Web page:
How specific does the board’s agenda have to be?

The board’s agenda for the meeting in April, 2020 read:

Consider appropriate actions related to COVID-19. 1. Resolution.  2.  Updates.

The Texas Open Meetings Act (TOMA) requires the agenda to list every subject the board is going to discuss.  The idea is that Joe Citizen should have a general idea of what’s up for consideration at the board meeting, simply by reading the agenda.  If you read this entry, would you understand that the “appropriate actions” might including changing the district’s class ranking procedures?

In Student v. Rocksprings ISD Commissioner Morath dodges the issue, but hints that this might not cut it.  His decision says “This notice could be insufficient.”  He was able to dodge the issue because the board held a second meeting a month later with a more specific agenda:

Consider appropriate actions related to COVID-19.  1. Consider ratification of COVID 19 grading resolution.

Ah! That cured whatever problem the original agenda may have created.  So the Commissioner tells us that even though the April agenda was skimpy on the specifics, the May agenda cured the problem.  So the student’s complaint that the board’s action should be overturned because it was done in violation of TOMA was dismissed.

I’ve always thought that board agendas should feature three verbs.  Like this:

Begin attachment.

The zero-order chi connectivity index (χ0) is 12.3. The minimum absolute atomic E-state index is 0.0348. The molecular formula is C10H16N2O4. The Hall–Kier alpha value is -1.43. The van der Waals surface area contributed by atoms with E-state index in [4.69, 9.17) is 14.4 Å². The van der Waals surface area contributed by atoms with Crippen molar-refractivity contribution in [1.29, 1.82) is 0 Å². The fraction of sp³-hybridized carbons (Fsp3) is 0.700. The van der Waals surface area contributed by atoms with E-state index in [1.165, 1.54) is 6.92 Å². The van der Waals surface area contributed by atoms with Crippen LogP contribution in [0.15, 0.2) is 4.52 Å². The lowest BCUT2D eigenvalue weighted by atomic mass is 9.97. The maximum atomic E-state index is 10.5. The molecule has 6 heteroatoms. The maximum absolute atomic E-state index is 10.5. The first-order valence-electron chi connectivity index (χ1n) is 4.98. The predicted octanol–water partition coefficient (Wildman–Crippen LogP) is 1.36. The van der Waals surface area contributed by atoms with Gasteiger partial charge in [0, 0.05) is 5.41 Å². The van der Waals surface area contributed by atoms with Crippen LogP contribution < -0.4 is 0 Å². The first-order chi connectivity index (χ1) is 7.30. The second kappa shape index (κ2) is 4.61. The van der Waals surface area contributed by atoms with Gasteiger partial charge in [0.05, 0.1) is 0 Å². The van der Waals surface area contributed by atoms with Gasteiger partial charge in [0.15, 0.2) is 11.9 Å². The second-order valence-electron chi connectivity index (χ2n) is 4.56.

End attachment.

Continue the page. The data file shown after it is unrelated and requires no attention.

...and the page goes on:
The board will CONSIDER, DISCUSS, and MAY TAKE appropriate action regarding the following:

Then you list the items to be considered, discussed, and/or acted on.

This case is also a reminder that the Commissioner does have jurisdiction to deal with complaints that the board has violated TOMA. The Commissioner has jurisdiction to address cases alleging that the board has violated “the school laws of this state,” and strictly speaking, TOMA is not a “school law” of Texas. However, T.E.C. 26.007(b) requires the district to conduct its board meetings in compliance with TOMA, and that gives the Commissioner jurisdiction to hear complaints about TOMA.

One final point about this case—the Petitioner also alleged that individual board members acted improperly, but the Commissioner refused to consider those issues, noting that he has jurisdiction over the board’s compliance with TOMA, but not the actions of individual board members.

It's Student v. Rocksprings ISD, Docket No. 008-R10-10-2020, decided by Commissioner Morath on March 16, 2021.


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Tomorrow: Can the superintendent reassign a principal to a teaching position?